Month: July 2012

Safranbolu photos, Turkey photos, Turkey pictures, Safranbolu

Safranbolu: Once upon a time in Turkey.

In the wee hours of the morning, I manoeuvre my way through the cobbled streets and ancient stonewalls of Safranbolu, a small town in the western Karadeniz region of Turkey. I had been reluctant to leave Istanbul, probably the first big city I’ve fallen so in love with, but as I step back in time into a 300 year old Ottoman house perched on a slope, I’m glad I came! Genghis, my host, greets me with a warm smile and bits of English, and shows me to my quaint room in the part of the house now converted into a pansiyon (pension aka guest house).

How I Afford My Travels, and How You Can Too.

Most people will be alarmed at how my bank account balance fluctuates every month. It holds the biggest clue to how I afford my travels; I choose to take risks. I am 24, and choose not to be disillusioned by the ‘need’ to save every penny for something better and bigger in the future. I choose not be dismayed by thoughts of a very rainy day either. I choose to take it as it comes (and to take it when it doesn’t come), the money that is. I choose to live in my today, instead of dreaming about what may be in the future. That might sound foolish to some, at best naive, but through these five mantras that have afforded me 99% of my travels, I shall strive to prove otherwise. 1. Money won’t save itself. As much as I wish I had a secret magic formula for each time people asked me how I find the money to travel so much, I don’t. Not even a grand inheritance. And no, no rich uncle to sponsor my …

Living Like a Local in Istanbul.

Since I moved back to India exactly 11 months ago, a lot has changed in the way I travel. Shoestring budgets no longer decide where I choose to stay, unlike in my student days, and reviews of other people no longer heavily influence my choice of accommodation, unlike in my corporate days. In the last 11 months, I have learnt to swim to the depths of google and take leaps of faith with accommodation options that have struck a chord, review or no review, cheapest option or not. For the most part, I have been pleasantly surprised, sometimes even overwhelmed, with the discoveries of home stays, farm huts and forest camps that are littered in secluded places throughout India, and India Untravelled was born out of these discoveries. My choices have facilitated interaction with native families and communities, helped me travel a bit more responsibly, and let me live like the locals of a place, even if for just a few days.

So Long, Turkey.

Dear Turkey, I am at your Ataturk International Airport as I write this, waiting to board my Turkish Airlines flight back to India. You have welcomed me with arms wide open, charmed me with your beauty, and overwhelmed me with the kindness of your people. In the last 20 days, I have picked up pieces of your language, learned to maneuver your territory, indulged my taste buds in your food, and in a moment I didn’t anticipate, I have come to know you as my home in another part of the world. I quickly built my first impressions of you when I got here, and if there is one thing I would change of them, it is that you are more beautiful and your people more hospitable than I could have imagined.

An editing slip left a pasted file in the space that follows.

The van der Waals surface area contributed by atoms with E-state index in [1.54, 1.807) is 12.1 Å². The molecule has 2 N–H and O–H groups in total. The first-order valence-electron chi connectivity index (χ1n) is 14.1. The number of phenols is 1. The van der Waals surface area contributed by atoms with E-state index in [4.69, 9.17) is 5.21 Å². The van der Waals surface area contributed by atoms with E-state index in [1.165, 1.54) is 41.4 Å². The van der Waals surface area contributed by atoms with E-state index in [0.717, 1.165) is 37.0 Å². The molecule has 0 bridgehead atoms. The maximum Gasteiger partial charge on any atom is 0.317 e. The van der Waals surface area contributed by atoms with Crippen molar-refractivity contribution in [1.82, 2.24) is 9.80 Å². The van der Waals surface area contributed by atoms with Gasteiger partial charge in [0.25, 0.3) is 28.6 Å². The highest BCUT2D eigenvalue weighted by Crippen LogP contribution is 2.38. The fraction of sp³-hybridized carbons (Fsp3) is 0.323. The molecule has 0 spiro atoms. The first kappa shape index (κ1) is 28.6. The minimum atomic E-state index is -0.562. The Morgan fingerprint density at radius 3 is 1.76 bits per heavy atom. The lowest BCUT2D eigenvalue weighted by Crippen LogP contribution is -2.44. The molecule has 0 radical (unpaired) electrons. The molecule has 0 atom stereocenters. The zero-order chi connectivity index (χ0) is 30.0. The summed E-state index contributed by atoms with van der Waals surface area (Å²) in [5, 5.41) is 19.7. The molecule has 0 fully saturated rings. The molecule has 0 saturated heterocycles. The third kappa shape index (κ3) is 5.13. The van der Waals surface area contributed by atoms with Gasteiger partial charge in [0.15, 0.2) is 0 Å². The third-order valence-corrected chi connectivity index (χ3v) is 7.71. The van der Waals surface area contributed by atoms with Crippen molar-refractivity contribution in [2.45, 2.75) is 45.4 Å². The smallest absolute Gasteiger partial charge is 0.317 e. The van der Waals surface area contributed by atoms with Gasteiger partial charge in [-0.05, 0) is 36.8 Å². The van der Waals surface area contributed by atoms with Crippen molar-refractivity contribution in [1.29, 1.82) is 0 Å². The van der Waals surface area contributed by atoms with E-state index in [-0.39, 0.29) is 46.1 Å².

On Losing My Turkish Hamam Virginity.

She leads me by my hand up the stairs, grabbing a towel on the way and muttering something in Turkish to another woman in the room. In a small glass cubicle, handing me the towel, she says in her first English words to me, ‘take off everything and wear this.’ I look at her a little puzzled as she shuts the transparent door and waits outside. I’m at a Hamam aka the much famed Turkish Bath, and no amount of googling could make this situation feel less awkward. For the uninitiated, a Hamam is a sort of traditional group spa from the Ottoman era, complete with steam bath & massage, typically with separate chambers for men & women. I contemplate for a few seconds, and recalling the advise I’ve read online, I decide to go topless below the towel but keep my underpants on. I step out the cubicle and follow my lady through passages with gradually increasing levels of steam, and enter a massive area with high marble ceilings where four women are chatting in Turkish, naked except underwears, some being lathered & massaged, others …

Dealing With Travel-Wary Indian Parents.

Of the dozen emails I receive each week from fellow travel enthusiasts aspiring to build a life around travel, a pertinent question seems to revolve around convincing parents to accept traveling as a hobby, as a way of experiencing the world, and gradually as a way of life. Particularly in our Indian upbringing, travel is often looked upon as just a holiday to visit relatives or places of worship, making it a notch harder to change perspectives, and the challenge even more thrilling. Hailing from a small mountain town, I’ve fought many a battle to convince the ‘adults’ in my family to let me go travelling, solo or otherwise, and sometimes to have them give up on me so I could just do as I please. I’ve been quite a rebel from the start, so I must admit that my methods have been ruthlessly aggressive sometimes. Based on my own experiences, Indian parents are most likely to oppose a life of travelling because of concerns for safety, money, career, and “it not being the societal thing to do”, in that order. These are my ways (most tried & tested, some …